governance, and we are often at our best when faced with

big challenges.

Just as important, we are very clear about who we are

and what we are here to do. Our commitment to our social

mission is absolute. We will use commercial returns solely to

help fund our social purpose. We are a social business, for

profit, but not for profit distribution.

The environment we are working in is challenging and will

remain so for several years. But we have the skills, quality,

financial strength and commitment to our mission to succeed

in even the toughest circumstances. We can look to the

future with every confidence.

Social housing volumes will always be dependent on public

subsidy and this transitional period to Affordable Rent will

test us all. But austerity may herald a new era of innovation

and social enterprise in the way we work. Over time we

hope to see the evolution of a new affordable rented housing

market; one which is open to everyone and offers security,

quality, affordability and a pathway to ownership for those

who choose it. Housing associations can make this work and

organisations like L&Q will thrive by making sure we get our

business model right.

Over the last four years, according to the housing regulator,

housing associations have reduced their operating costs,

improved their operating margins, boosted their bottom lines,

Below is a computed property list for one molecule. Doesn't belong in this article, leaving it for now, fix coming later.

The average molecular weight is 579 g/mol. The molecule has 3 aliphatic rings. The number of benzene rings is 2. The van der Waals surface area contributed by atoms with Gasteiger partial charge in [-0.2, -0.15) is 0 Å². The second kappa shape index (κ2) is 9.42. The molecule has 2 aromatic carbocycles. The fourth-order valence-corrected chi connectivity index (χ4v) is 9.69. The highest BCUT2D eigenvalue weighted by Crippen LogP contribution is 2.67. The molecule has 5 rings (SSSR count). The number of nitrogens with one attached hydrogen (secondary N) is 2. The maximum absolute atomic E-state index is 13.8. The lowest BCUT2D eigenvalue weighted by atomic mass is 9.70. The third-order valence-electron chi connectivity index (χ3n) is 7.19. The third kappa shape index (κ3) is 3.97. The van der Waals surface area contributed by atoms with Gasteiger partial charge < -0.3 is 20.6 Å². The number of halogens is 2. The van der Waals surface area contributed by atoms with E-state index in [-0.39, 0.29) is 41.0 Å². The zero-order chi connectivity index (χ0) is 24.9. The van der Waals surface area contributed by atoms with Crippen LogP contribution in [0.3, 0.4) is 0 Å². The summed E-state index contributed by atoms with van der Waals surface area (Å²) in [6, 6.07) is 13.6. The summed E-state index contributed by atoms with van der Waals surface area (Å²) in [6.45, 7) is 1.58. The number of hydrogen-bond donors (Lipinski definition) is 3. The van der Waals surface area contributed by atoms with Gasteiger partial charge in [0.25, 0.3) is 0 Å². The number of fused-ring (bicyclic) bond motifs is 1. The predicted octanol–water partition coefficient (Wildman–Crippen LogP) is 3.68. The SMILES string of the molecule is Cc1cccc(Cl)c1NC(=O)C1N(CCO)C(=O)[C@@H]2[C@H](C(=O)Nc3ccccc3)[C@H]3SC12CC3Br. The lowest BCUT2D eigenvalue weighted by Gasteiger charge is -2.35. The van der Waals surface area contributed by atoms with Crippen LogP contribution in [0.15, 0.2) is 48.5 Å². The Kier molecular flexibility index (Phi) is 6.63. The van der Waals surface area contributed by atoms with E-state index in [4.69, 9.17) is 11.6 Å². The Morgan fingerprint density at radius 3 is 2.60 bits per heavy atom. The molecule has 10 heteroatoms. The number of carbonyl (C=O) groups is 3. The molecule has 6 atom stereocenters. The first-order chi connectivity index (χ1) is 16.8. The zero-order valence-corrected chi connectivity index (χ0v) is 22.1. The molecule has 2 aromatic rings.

10

Report of the board and operating and financial review | Financial Statements 2012


The Wired for Success

project, funded through the

L&Q Foundation, is giving

12 female L&Q residents

the chance to train to

become electricians.

Springhead Parkway, DA11

Report of the board and operating and financial review | Financial Statements 2012 11


Report of the board and

operating and financial review

Year ended 31 March 2012

Financial performance in the year

Group financial results: Five-year summary (£ million)

Income and expenditure account 2012 2011

(restated)

2010 2009 2008

Turnover 368 327 330 306 296

Operating costs and cost of sales (224) (238) (243) (240) (215)

Operating surplus 144 89 87 66 81

Net interest charge (65) (62) (43) (41) (53)

Surplus on sale of assets 16 17 17 12 24

Surplus for the year 95 44 61 37 52

Balance sheet 2012 2011 2010 2009 2008

Housing properties at cost less depreciation 4,618 4,411 4,247 4,023 3,590

Social Housing and other grant (2,564) (2,515) (2,336) (2,215) (2,023)

2,054 1,896 1,911 1,808 1,567

Other tangible fixed assets and investments 51 55 53 28 15

Net current assets 340 457 355 196 117

2,445 2,408 2,319 2,032 1,699

Loans due after one year 1,749 1,779 1,880 1,667 1,329

Other long term liabilities 216 186 28 12 7

Negative goodwill - - 44 44 45